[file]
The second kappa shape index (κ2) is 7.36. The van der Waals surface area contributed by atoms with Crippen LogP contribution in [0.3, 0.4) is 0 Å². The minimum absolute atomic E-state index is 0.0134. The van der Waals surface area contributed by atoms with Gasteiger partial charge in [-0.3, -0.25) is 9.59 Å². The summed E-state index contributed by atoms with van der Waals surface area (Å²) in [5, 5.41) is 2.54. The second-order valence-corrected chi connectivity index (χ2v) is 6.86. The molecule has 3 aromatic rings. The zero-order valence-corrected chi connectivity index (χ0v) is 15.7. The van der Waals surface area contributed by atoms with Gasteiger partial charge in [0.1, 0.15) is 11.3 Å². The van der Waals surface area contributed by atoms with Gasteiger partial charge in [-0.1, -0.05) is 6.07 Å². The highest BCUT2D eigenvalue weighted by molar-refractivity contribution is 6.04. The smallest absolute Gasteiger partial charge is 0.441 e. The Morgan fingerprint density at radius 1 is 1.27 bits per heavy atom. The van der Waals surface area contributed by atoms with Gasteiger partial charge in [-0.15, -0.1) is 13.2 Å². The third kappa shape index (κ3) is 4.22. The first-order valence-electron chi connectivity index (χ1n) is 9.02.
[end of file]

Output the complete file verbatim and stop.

The second kappa shape index (κ2) is 7.36. The van der Waals surface area contributed by atoms with Crippen LogP contribution in [0.3, 0.4) is 0 Å². The minimum absolute atomic E-state index is 0.0134. The van der Waals surface area contributed by atoms with Gasteiger partial charge in [-0.3, -0.25) is 9.59 Å². The summed E-state index contributed by atoms with van der Waals surface area (Å²) in [5, 5.41) is 2.54. The second-order valence-corrected chi connectivity index (χ2v) is 6.86. The molecule has 3 aromatic rings. The zero-order valence-corrected chi connectivity index (χ0v) is 15.7. The van der Waals surface area contributed by atoms with Gasteiger partial charge in [0.1, 0.15) is 11.3 Å². The van der Waals surface area contributed by atoms with Gasteiger partial charge in [-0.1, -0.05) is 6.07 Å². The highest BCUT2D eigenvalue weighted by molar-refractivity contribution is 6.04. The smallest absolute Gasteiger partial charge is 0.441 e. The Morgan fingerprint density at radius 1 is 1.27 bits per heavy atom. The van der Waals surface area contributed by atoms with Gasteiger partial charge in [-0.15, -0.1) is 13.2 Å². The third kappa shape index (κ3) is 4.22. The first-order valence-electron chi connectivity index (χ1n) is 9.02.